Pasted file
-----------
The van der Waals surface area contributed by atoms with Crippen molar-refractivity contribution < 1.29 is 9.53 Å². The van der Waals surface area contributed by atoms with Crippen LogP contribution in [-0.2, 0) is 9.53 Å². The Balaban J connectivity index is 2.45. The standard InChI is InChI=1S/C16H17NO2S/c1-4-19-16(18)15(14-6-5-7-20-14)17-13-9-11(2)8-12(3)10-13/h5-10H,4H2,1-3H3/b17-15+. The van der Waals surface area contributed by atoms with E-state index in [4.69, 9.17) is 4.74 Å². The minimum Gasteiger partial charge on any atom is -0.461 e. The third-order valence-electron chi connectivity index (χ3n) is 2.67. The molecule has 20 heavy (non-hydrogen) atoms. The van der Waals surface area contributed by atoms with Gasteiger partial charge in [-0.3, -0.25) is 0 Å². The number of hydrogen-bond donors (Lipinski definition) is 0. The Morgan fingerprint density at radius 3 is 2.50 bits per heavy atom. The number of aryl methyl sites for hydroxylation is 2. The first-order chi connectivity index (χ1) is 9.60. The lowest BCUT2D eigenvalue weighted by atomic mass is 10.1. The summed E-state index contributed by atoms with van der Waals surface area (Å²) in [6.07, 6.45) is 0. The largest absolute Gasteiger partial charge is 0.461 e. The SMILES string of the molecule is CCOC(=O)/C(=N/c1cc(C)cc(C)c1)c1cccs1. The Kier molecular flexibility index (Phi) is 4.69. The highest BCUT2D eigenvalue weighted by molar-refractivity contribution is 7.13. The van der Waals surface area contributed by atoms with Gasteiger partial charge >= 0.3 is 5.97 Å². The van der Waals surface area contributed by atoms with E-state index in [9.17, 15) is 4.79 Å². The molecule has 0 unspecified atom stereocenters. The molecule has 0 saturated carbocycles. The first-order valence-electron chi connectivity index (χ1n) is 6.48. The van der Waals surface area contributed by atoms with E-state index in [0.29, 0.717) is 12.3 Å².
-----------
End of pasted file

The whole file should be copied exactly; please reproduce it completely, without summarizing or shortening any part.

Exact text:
The van der Waals surface area contributed by atoms with Crippen molar-refractivity contribution < 1.29 is 9.53 Å². The van der Waals surface area contributed by atoms with Crippen LogP contribution in [-0.2, 0) is 9.53 Å². The Balaban J connectivity index is 2.45. The standard InChI is InChI=1S/C16H17NO2S/c1-4-19-16(18)15(14-6-5-7-20-14)17-13-9-11(2)8-12(3)10-13/h5-10H,4H2,1-3H3/b17-15+. The van der Waals surface area contributed by atoms with E-state index in [4.69, 9.17) is 4.74 Å². The minimum Gasteiger partial charge on any atom is -0.461 e. The third-order valence-electron chi connectivity index (χ3n) is 2.67. The molecule has 20 heavy (non-hydrogen) atoms. The van der Waals surface area contributed by atoms with Gasteiger partial charge in [-0.3, -0.25) is 0 Å². The number of hydrogen-bond donors (Lipinski definition) is 0. The Morgan fingerprint density at radius 3 is 2.50 bits per heavy atom. The number of aryl methyl sites for hydroxylation is 2. The first-order chi connectivity index (χ1) is 9.60. The lowest BCUT2D eigenvalue weighted by atomic mass is 10.1. The summed E-state index contributed by atoms with van der Waals surface area (Å²) in [6.07, 6.45) is 0. The largest absolute Gasteiger partial charge is 0.461 e. The SMILES string of the molecule is CCOC(=O)/C(=N/c1cc(C)cc(C)c1)c1cccs1. The Kier molecular flexibility index (Phi) is 4.69. The highest BCUT2D eigenvalue weighted by molar-refractivity contribution is 7.13. The van der Waals surface area contributed by atoms with Gasteiger partial charge >= 0.3 is 5.97 Å². The van der Waals surface area contributed by atoms with E-state index in [9.17, 15) is 4.79 Å². The molecule has 0 unspecified atom stereocenters. The molecule has 0 saturated carbocycles. The first-order valence-electron chi connectivity index (χ1n) is 6.48. The van der Waals surface area contributed by atoms with E-state index in [0.29, 0.717) is 12.3 Å².